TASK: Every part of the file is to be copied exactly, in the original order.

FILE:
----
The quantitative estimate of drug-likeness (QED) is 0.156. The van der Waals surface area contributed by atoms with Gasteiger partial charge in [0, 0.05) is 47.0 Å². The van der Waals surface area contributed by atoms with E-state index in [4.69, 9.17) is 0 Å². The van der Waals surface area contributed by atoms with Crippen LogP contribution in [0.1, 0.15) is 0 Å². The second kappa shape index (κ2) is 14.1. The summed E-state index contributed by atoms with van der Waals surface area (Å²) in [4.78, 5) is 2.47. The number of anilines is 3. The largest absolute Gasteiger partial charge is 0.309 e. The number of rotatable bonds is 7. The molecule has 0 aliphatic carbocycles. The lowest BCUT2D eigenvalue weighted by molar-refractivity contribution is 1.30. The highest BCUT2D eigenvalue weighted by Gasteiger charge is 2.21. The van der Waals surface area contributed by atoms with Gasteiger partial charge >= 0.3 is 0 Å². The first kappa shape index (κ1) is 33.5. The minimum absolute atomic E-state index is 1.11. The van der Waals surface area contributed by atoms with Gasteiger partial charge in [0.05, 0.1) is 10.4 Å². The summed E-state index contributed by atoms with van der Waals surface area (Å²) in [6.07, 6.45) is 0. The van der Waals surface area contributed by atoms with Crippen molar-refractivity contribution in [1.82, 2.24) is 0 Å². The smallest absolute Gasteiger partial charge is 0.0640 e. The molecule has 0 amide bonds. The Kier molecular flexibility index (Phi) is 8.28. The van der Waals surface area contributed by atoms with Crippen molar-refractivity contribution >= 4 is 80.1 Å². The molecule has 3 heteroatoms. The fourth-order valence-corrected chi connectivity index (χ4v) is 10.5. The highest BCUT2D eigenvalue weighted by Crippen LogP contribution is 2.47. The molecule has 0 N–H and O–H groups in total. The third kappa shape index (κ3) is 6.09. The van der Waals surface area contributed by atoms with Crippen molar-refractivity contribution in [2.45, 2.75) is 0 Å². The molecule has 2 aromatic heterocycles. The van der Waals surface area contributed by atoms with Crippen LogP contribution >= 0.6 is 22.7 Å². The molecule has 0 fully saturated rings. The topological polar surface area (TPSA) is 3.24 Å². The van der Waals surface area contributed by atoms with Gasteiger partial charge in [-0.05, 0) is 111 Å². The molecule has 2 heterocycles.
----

The quantitative estimate of drug-likeness (QED) is 0.156. The van der Waals surface area contributed by atoms with Gasteiger partial charge in [0, 0.05) is 47.0 Å². The van der Waals surface area contributed by atoms with E-state index in [4.69, 9.17) is 0 Å². The van der Waals surface area contributed by atoms with Crippen LogP contribution in [0.1, 0.15) is 0 Å². The second kappa shape index (κ2) is 14.1. The summed E-state index contributed by atoms with van der Waals surface area (Å²) in [4.78, 5) is 2.47. The number of anilines is 3. The largest absolute Gasteiger partial charge is 0.309 e. The number of rotatable bonds is 7. The molecule has 0 aliphatic carbocycles. The lowest BCUT2D eigenvalue weighted by molar-refractivity contribution is 1.30. The highest BCUT2D eigenvalue weighted by Gasteiger charge is 2.21. The van der Waals surface area contributed by atoms with Gasteiger partial charge >= 0.3 is 0 Å². The first kappa shape index (κ1) is 33.5. The minimum absolute atomic E-state index is 1.11. The van der Waals surface area contributed by atoms with Gasteiger partial charge in [0.05, 0.1) is 10.4 Å². The summed E-state index contributed by atoms with van der Waals surface area (Å²) in [6.07, 6.45) is 0. The van der Waals surface area contributed by atoms with Crippen molar-refractivity contribution in [1.82, 2.24) is 0 Å². The smallest absolute Gasteiger partial charge is 0.0640 e. The molecule has 0 amide bonds. The Kier molecular flexibility index (Phi) is 8.28. The van der Waals surface area contributed by atoms with Crippen molar-refractivity contribution >= 4 is 80.1 Å². The molecule has 3 heteroatoms. The fourth-order valence-corrected chi connectivity index (χ4v) is 10.5. The highest BCUT2D eigenvalue weighted by Crippen LogP contribution is 2.47. The molecule has 0 N–H and O–H groups in total. The third kappa shape index (κ3) is 6.09. The van der Waals surface area contributed by atoms with Crippen molar-refractivity contribution in [2.45, 2.75) is 0 Å². The molecule has 2 aromatic heterocycles. The van der Waals surface area contributed by atoms with Crippen LogP contribution >= 0.6 is 22.7 Å². The molecule has 0 fully saturated rings. The topological polar surface area (TPSA) is 3.24 Å². The van der Waals surface area contributed by atoms with Gasteiger partial charge in [-0.05, 0) is 111 Å². The molecule has 2 heterocycles.